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Applying a single category implicit association test methodology to organ donation attitudes – assessing the gap between implicit and explicit beliefs

Stevens, Claire (2013) Applying a single category implicit association test methodology to organ donation attitudes – assessing the gap between implicit and explicit beliefs. Oxford Brookes University.

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Abstract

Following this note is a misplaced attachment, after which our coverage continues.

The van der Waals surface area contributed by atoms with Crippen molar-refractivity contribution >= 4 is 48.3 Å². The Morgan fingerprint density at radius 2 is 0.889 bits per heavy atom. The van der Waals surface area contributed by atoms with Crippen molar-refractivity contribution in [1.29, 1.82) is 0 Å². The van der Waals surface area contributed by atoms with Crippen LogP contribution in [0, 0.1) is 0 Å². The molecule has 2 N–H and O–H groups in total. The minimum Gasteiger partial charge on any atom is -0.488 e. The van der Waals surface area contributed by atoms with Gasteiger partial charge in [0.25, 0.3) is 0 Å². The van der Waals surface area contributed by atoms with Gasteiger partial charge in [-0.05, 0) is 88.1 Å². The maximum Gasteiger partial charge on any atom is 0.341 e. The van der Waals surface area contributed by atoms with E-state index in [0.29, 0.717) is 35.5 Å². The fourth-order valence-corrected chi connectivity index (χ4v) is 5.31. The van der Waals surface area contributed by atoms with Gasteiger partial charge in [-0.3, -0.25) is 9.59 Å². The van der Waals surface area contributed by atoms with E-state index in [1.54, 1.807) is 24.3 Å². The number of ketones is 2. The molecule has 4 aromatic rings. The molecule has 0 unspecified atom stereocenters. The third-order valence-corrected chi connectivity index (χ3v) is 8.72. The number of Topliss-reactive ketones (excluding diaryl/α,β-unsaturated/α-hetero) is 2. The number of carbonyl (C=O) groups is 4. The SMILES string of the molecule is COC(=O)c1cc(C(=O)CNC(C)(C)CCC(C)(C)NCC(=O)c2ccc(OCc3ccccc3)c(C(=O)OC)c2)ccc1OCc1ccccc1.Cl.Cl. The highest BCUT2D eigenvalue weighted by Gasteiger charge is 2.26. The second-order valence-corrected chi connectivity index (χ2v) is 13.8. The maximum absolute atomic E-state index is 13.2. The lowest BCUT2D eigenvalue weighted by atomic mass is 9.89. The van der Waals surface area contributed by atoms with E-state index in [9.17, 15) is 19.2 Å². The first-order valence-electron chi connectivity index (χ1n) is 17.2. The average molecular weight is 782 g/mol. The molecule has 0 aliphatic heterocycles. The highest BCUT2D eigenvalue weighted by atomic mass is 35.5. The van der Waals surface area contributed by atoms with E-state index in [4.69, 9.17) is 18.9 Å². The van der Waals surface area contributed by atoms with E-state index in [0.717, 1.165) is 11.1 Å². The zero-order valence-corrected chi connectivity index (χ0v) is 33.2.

Implicit methods such as the Single Category Implicit Association Test (SC-IAT) have been used in attitudinal research to gauge biases and beliefs towards a number of topics. This type of research is particularly useful in areas where attitude and behaviour are not congruent. One example of such an attitude behaviour gap is in the domain of organ donation. People report to have highly positive attitudes towards organ donation; however this positivity does not translate to high levels of organ donation. An SC-IAT was conducted alongside a questionnaire so that implicit and explicit attitudes could be assessed. In total 94 participants took part. In line with previous research, questionnaire responses indicated high levels of positive attitudes towards organ donation across the entire sample. However the SC-IAT scores indicated a variety of implicit attitudes ranging from negative associations to organ donation (shown by participants being quicker at pairing organ donation images with words of a negative valence), to positive associations (shown by participants being quicker at pairing organ donation images with words of a positive valence). People whose SC-IAT scores were in the upper third (i.e. positive), also reported strong positive explicit attitudes and were more likely to be organ donors. People whose SC-IAT scores were in the lower third (i.e. negative) also had positive explicit attitudes. However their positive attitudes were less strong than those of the former group and they were less likely to be organ donors. The implications of the results for further research are discussed as well as their implications for improving organ donation rates.

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